Kenez, Peter. 1995. Russian Patriotic Films. In Film and the First World War, eds. Karel Dibbets and Bert Hogenkamp, 36–42. Amsterdam: Amsterdam University Press.

Klawans, Stuart. 2000. How the First World War Changed Movies Forever. New York Times. http://www.nytimes.com/2000/11/19/movies/film-how-the-first-world. Last accessed 30. 06. 2017.

Koszarski, Richard. 2004. Von – The Life and Films of Erich Von Stroheim. Limelight Editions.

Kracauer, Siegfried. 2004 [1947]. From Caligari to Hitler: A Psychological History of German Film. Princeton: Princeton Classic Editions.

Manovich, Lev. 2001. The Language of New Media. Cambridge, MA: MIT Press.

McWilliams, Donald. 2009. The Battle of the Somme. Journal of Film Preservation (International Federation of Film Archives) vol. 79/80, no. 5: 130–133.

Messinger, Gary S. 1993. An Inheritance Worth Remembering: the British Approach to Official Propaganda During the First World War. Historical Journal of Film, Radio and Television vol. 13, no. 2: 117–127.

Morrissey, Priska. 2010. Out of the Shadows: The Impact of the First World War on the Status of Studio Cameramen. Film History vol. 22, no. 4, Cinema During the Great War: 479–487. Indiana University Press.

Reeves, Nicholas. 1996. Through the Eye of the Camera: Contemporary Cinema Audiences and Their Experience of War in the Film Battle of the Somme. In Facing Armageddon: The First World War Experienced, eds. Hugh Cecil and Peter H. Liddle, 780–798. London: Leo Cooper.

Reeves, Nicholas. 1997. Cinema, Spectatorship and Propaganda: Battle of the Somme (1916) and its Contemporary Audience. Historical Journal of Film, Radio and Television vol. 17, no. 1: 5–28.

Reeves, Nicholas. 1999. Official British Film Propaganda. In The First World War and Popular Cinema: 1914 to the Present, ed. Michael Paris, 27–50. New Brunswick, NJ: Rutgers University Press.

Robin, Regine. 1992. Socialist Realism: An Impossible Aesthetics. Stanford University Press.

Rother, Rainer. 1995. “Bei unseren Helden an der Somme” (1917): the creation of a “social event.” Historical Journal of Film, Radio and Television vol. 15, no. 4: 525–542.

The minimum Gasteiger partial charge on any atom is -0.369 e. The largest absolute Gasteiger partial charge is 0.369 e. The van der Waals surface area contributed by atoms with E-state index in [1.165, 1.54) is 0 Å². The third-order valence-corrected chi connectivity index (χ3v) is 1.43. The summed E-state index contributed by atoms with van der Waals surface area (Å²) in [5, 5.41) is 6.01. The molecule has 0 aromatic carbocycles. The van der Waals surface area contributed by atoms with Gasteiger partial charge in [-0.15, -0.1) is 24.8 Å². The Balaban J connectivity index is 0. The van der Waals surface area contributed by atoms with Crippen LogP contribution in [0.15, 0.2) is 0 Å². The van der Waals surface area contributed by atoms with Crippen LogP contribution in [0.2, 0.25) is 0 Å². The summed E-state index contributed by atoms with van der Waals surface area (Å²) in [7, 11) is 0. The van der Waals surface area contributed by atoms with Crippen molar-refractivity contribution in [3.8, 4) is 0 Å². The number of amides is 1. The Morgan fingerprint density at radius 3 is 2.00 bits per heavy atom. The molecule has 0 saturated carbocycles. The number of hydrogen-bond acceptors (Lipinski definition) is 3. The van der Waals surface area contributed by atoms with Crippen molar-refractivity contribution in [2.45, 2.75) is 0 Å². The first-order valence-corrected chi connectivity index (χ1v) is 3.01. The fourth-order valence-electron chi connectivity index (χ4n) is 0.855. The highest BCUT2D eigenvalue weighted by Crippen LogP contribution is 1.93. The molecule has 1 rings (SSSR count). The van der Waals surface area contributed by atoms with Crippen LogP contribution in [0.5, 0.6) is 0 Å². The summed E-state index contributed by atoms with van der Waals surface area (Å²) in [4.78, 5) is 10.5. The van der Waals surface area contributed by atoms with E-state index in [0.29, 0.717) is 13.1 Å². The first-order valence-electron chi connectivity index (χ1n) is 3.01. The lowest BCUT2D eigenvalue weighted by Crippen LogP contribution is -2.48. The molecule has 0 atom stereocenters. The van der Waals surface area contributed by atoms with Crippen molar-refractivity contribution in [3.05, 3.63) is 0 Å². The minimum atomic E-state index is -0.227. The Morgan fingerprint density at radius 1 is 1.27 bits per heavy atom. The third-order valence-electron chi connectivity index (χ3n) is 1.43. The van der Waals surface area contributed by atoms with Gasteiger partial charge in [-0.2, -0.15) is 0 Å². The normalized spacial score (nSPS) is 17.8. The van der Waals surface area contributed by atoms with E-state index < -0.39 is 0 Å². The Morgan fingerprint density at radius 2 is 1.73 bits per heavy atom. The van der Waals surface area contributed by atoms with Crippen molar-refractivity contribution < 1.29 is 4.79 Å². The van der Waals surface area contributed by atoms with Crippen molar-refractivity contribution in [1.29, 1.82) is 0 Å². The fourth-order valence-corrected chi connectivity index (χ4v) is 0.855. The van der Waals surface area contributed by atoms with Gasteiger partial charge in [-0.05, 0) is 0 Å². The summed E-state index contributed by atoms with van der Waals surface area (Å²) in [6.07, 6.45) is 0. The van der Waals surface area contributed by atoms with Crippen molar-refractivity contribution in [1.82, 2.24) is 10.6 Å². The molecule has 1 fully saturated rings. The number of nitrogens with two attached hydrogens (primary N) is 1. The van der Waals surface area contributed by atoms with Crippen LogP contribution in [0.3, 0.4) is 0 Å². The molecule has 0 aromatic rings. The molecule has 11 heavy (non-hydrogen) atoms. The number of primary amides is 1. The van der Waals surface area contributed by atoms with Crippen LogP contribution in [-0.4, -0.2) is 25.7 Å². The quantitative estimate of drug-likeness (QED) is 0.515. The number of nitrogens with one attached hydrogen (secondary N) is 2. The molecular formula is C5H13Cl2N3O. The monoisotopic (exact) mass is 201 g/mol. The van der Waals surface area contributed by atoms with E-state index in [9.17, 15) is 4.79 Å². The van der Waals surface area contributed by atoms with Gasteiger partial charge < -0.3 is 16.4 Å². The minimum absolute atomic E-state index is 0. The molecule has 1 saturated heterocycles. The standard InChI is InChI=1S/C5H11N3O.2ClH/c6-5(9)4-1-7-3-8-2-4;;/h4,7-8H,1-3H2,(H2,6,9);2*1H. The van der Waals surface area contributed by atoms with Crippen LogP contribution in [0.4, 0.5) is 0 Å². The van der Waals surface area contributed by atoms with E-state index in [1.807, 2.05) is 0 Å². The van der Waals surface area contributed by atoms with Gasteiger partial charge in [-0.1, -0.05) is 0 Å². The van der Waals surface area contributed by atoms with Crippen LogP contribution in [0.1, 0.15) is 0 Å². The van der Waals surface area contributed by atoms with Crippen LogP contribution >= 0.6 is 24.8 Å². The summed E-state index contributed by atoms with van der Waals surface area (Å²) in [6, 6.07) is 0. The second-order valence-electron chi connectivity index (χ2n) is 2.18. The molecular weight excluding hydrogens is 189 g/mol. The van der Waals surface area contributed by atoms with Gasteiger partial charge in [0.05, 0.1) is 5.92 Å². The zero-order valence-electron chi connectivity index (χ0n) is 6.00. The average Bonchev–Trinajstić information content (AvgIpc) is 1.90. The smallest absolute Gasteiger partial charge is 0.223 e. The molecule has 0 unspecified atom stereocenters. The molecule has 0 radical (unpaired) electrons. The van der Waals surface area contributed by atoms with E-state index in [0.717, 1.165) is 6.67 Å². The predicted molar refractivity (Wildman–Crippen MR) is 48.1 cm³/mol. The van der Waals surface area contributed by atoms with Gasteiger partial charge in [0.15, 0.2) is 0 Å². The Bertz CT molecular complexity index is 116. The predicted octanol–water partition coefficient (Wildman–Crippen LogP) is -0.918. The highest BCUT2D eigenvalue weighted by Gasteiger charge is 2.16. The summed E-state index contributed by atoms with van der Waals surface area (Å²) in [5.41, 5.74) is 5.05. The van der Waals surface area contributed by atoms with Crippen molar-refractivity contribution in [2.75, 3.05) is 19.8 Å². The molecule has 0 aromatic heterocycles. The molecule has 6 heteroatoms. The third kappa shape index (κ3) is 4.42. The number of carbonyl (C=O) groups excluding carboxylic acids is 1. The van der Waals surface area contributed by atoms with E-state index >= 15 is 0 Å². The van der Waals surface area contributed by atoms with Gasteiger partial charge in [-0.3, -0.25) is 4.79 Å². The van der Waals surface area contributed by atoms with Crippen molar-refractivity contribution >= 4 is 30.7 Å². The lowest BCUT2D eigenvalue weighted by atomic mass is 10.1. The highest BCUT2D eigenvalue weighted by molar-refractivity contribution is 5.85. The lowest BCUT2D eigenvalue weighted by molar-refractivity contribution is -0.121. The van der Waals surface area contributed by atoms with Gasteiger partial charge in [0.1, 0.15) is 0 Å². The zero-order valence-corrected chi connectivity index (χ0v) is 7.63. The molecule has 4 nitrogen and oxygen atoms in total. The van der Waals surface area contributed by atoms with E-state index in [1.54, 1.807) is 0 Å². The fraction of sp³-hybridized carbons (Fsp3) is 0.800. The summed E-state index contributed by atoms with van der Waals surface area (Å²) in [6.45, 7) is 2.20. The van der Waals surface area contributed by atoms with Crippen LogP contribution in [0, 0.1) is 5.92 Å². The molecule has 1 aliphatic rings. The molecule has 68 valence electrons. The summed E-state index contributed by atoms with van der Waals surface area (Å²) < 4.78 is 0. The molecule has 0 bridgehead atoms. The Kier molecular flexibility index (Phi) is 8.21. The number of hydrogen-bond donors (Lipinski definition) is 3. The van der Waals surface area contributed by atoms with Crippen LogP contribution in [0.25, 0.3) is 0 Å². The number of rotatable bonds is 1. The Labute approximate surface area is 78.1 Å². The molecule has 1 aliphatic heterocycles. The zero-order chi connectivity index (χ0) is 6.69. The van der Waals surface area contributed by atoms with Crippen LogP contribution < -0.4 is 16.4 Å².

Rutherford, Anne. 2002. Cinema and Embodied Affect. Senses of Cinema. http://www.sensesofcinema.com/contents/03/25/embodied_affect.html. Last accessed 10. 08. 2017.

Smithers, Roger. 1993. A Wonderful Idea of the Fighting: The Question of Fakes in The Battle of the Somme. Historical Journal of Film, Television and Radio vol. 13, no. 2: 149–168.

Stevenson, Michael. 2008. Notes on Paul Virilio’s War and Cinema. http://mastersofmedia.hum.uva.nl/2008/03/10/notes-on-paul-virilios-war-and-cinema/ Last accessed 30. 06. 2017.

Stojanova, Christina. 2011. Beyond Text and Image: Péter Forgács and his Wittgenstein Tractatus. In Wittgenstein at the Movies: Cinematic Investigations, eds. C. Stojanova and Béla Szabados. Lexington Books.

Sorlin, Pierre. 2004. The French Newsreels of the First World War. Historical Journal of Film, Radio and Television vol. 24, no. 4: 507–515.

Toeplitz, Jerzy. 1995. The Cinema in Eastern and Central Europe Before the Guns of August. In Film and the First World War, eds. Karel Dibbets and Bert Hogenkamp, 17–27. Amsterdam: Amsterdam University Press.

Usai, Paolo Cherchi. 1995. An Archival View. In Film and the First World War, eds. Karel Dibbets and Bert Hogenkamp, 237–249. Amsterdam: Amsterdam University Press.

Véray, Laurent. 2010. 1914–1918, the First Media War of the Twentieth Century: The Example of French Newsreels. Film History vol. 22, no. 4, Cinema During the Great War: 408–425.

Virilio, Paul. 1986. Speed and Politics: An Essay on Dromology. Columbia University.

Virilio, Paul. 1989. War and Cinema: The Logistics of Perception. London: Verso.

Acta Universitatis Sapientiae, Film and Media Studies

The Journal of Sapientia Hungarian University of Transylvania

Journal Information

Metrics

All Time Past Year Past 30 Days
Abstract Views 0 0 0
Full Text Views 769 674 70
PDF Downloads 529 497 56